Jay Hova (jayhova) wrote,
Jay Hova
jayhova

The three means of acquisition

There are three paths to obtaining things from other people. These are through commerce, gift and theft.

Commerce is generally accepted to mean the mutually agreed upon and fair exchange of value being mutually beneficial to both parties. Human society greatly depends on 'quid pro quo' or something for something interaction. 

A gift or a present is the transfer of something without the expectation of receiving something in return. Although gift-giving might involve an expectation of reciprocity, a gift is meant to be free. Generally gifts are given either as a show of thanks or as a means of enticing the other party into more exchanges through a show of generosity.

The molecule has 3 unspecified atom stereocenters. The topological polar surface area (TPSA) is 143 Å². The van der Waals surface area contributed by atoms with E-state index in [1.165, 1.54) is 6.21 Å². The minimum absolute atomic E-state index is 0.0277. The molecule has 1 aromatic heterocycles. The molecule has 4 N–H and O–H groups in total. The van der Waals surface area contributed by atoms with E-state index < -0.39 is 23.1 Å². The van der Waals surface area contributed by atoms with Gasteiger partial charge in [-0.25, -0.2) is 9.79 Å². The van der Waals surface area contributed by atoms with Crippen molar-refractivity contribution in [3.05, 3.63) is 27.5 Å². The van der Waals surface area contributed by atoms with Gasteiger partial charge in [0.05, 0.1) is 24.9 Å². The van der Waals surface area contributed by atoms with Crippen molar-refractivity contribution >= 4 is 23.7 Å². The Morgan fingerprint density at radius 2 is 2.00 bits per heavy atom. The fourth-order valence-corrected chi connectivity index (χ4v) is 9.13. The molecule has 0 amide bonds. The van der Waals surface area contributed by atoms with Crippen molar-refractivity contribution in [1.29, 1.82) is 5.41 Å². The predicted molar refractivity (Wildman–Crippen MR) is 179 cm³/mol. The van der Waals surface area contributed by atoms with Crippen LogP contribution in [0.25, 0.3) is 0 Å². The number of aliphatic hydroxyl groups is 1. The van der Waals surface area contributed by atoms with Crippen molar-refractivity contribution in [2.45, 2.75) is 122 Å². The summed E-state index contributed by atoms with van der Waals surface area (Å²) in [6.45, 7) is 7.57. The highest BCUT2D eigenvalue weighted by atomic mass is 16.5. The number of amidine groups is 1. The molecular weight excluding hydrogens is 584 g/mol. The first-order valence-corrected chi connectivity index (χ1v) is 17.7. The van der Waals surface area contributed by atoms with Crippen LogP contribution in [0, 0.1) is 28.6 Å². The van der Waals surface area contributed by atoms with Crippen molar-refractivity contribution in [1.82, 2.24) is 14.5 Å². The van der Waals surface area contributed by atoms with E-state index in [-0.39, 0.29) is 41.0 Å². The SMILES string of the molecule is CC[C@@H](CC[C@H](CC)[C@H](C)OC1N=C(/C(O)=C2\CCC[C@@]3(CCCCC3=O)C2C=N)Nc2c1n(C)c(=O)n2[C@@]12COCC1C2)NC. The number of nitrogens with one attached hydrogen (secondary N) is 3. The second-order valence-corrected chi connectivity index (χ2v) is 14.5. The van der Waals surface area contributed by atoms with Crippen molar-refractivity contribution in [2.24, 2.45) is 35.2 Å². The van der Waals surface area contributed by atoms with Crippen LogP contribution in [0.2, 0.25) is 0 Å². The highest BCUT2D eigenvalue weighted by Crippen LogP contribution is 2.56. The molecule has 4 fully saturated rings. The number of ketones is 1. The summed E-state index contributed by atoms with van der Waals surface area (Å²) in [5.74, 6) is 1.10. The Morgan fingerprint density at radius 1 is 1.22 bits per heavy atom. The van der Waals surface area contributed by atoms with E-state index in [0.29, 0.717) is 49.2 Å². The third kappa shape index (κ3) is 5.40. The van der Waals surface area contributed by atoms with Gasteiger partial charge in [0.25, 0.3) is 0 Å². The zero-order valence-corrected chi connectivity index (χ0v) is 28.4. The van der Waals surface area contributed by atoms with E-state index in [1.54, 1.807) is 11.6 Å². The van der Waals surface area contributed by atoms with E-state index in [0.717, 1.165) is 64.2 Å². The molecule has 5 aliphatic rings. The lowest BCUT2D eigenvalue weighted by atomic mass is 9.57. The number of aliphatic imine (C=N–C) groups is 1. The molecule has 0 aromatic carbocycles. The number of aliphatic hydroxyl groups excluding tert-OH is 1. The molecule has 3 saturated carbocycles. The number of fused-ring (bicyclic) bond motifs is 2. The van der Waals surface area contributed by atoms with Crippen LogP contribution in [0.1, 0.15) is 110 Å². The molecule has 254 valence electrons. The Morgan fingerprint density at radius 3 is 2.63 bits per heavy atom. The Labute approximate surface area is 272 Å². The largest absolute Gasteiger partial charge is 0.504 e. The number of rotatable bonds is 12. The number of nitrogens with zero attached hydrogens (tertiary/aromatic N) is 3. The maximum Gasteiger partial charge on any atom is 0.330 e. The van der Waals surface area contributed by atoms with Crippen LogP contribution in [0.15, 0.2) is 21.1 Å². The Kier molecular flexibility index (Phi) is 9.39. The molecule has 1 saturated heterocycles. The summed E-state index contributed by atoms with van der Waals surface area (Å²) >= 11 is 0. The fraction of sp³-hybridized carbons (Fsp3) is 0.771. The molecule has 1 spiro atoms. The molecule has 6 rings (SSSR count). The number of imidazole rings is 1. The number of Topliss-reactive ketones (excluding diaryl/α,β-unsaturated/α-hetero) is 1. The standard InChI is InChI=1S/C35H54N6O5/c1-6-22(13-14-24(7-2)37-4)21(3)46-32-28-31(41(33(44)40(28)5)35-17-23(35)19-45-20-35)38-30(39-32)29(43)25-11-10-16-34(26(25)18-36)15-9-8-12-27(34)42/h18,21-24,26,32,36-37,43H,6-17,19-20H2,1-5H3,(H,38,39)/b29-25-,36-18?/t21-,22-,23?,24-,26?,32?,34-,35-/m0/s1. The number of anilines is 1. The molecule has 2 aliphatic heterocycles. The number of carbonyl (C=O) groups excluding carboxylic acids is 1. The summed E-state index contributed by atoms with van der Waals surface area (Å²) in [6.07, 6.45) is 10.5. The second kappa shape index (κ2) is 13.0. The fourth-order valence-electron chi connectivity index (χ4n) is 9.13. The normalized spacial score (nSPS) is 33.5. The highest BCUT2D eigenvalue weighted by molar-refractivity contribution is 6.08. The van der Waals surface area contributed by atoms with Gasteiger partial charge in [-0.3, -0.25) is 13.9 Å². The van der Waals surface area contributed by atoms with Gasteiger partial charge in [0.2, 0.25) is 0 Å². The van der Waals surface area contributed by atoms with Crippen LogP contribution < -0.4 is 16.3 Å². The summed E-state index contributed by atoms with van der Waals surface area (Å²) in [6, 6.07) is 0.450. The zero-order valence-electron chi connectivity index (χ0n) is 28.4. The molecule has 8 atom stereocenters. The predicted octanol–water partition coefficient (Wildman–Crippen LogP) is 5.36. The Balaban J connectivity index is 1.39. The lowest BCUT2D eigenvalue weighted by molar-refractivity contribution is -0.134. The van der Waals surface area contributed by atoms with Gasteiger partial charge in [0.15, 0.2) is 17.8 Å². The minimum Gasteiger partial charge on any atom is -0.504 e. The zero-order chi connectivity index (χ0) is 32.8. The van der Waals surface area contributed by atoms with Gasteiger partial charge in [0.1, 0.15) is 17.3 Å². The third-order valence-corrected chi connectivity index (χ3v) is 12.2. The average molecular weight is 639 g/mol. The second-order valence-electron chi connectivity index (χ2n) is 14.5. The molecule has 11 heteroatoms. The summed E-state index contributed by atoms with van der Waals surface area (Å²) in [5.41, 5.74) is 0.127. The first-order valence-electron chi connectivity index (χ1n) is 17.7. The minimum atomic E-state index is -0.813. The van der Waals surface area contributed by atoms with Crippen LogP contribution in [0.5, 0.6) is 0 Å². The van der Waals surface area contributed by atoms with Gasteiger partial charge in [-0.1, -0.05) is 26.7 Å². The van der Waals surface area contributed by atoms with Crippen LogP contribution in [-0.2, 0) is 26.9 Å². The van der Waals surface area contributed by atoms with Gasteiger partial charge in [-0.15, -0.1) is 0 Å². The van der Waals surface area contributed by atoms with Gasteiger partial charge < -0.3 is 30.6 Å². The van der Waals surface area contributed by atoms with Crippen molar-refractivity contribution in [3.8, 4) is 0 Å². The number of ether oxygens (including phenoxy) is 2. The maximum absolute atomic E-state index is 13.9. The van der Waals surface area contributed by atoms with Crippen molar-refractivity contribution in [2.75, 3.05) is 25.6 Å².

Theft is the taking of property or services without consent or without the agreed upon compensation thus permently depriving the other party their property or the enjoyment of the fruits of their labors. It should be noted that intent is a large part of theft. It is possible to take something while under the impression that the property or service was due the taking party but this does not excuse depriving of the second party of their property. That is to say if party A finds a cake and thinks 'oh how nice, someone remembered my birthday' and eats the cake and party B comes along and says 'where is the cake that I was taking to my mother?' party A is liable to replace the cake. Failure on party A's part to provide just compensation for party B's lost becomes intent to permanently deprive party B of their property. The providing of cake ingredients would not constitute fair compensation for the same reason that a pile of building materials would not substitute for the loss of one's house.
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